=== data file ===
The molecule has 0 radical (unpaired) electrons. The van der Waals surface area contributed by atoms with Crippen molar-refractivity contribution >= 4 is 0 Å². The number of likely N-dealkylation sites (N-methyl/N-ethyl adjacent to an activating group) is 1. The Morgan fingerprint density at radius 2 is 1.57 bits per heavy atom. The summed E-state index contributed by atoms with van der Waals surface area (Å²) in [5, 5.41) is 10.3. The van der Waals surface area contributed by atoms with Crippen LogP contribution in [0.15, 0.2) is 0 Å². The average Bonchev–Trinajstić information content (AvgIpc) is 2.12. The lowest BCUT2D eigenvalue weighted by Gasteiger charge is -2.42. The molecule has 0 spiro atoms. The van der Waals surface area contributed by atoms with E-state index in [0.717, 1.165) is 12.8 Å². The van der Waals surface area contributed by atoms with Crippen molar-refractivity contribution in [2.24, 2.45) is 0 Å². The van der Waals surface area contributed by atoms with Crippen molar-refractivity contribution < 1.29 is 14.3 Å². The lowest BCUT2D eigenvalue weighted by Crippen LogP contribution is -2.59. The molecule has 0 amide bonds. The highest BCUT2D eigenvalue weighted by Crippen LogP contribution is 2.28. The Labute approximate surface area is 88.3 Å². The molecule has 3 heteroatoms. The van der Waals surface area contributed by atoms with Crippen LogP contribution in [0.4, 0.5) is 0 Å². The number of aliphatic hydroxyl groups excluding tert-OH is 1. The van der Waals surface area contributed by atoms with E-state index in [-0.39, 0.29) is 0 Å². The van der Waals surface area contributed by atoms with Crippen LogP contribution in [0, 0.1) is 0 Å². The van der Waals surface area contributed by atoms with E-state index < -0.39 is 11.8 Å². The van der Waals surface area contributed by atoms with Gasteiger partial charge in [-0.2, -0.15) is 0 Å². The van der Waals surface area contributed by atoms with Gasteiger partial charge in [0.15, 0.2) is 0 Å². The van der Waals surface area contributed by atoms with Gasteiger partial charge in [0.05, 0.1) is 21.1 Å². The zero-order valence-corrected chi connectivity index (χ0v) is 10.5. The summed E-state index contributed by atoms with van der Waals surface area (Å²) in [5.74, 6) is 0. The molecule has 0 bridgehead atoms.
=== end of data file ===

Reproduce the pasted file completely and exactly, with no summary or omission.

The molecule has 0 radical (unpaired) electrons. The van der Waals surface area contributed by atoms with Crippen molar-refractivity contribution >= 4 is 0 Å². The number of likely N-dealkylation sites (N-methyl/N-ethyl adjacent to an activating group) is 1. The Morgan fingerprint density at radius 2 is 1.57 bits per heavy atom. The summed E-state index contributed by atoms with van der Waals surface area (Å²) in [5, 5.41) is 10.3. The van der Waals surface area contributed by atoms with Crippen LogP contribution in [0.15, 0.2) is 0 Å². The average Bonchev–Trinajstić information content (AvgIpc) is 2.12. The lowest BCUT2D eigenvalue weighted by Gasteiger charge is -2.42. The molecule has 0 spiro atoms. The van der Waals surface area contributed by atoms with E-state index in [0.717, 1.165) is 12.8 Å². The van der Waals surface area contributed by atoms with Crippen molar-refractivity contribution in [2.24, 2.45) is 0 Å². The van der Waals surface area contributed by atoms with Crippen molar-refractivity contribution < 1.29 is 14.3 Å². The lowest BCUT2D eigenvalue weighted by Crippen LogP contribution is -2.59. The molecule has 0 amide bonds. The highest BCUT2D eigenvalue weighted by Crippen LogP contribution is 2.28. The Labute approximate surface area is 88.3 Å². The molecule has 3 heteroatoms. The van der Waals surface area contributed by atoms with Crippen LogP contribution in [0.4, 0.5) is 0 Å². The number of aliphatic hydroxyl groups excluding tert-OH is 1. The van der Waals surface area contributed by atoms with E-state index in [-0.39, 0.29) is 0 Å². The van der Waals surface area contributed by atoms with Crippen LogP contribution in [0, 0.1) is 0 Å². The van der Waals surface area contributed by atoms with E-state index < -0.39 is 11.8 Å². The van der Waals surface area contributed by atoms with Gasteiger partial charge in [-0.2, -0.15) is 0 Å². The van der Waals surface area contributed by atoms with Gasteiger partial charge in [0.15, 0.2) is 0 Å². The van der Waals surface area contributed by atoms with Gasteiger partial charge in [0.05, 0.1) is 21.1 Å². The zero-order valence-corrected chi connectivity index (χ0v) is 10.5. The summed E-state index contributed by atoms with van der Waals surface area (Å²) in [5.74, 6) is 0. The molecule has 0 bridgehead atoms.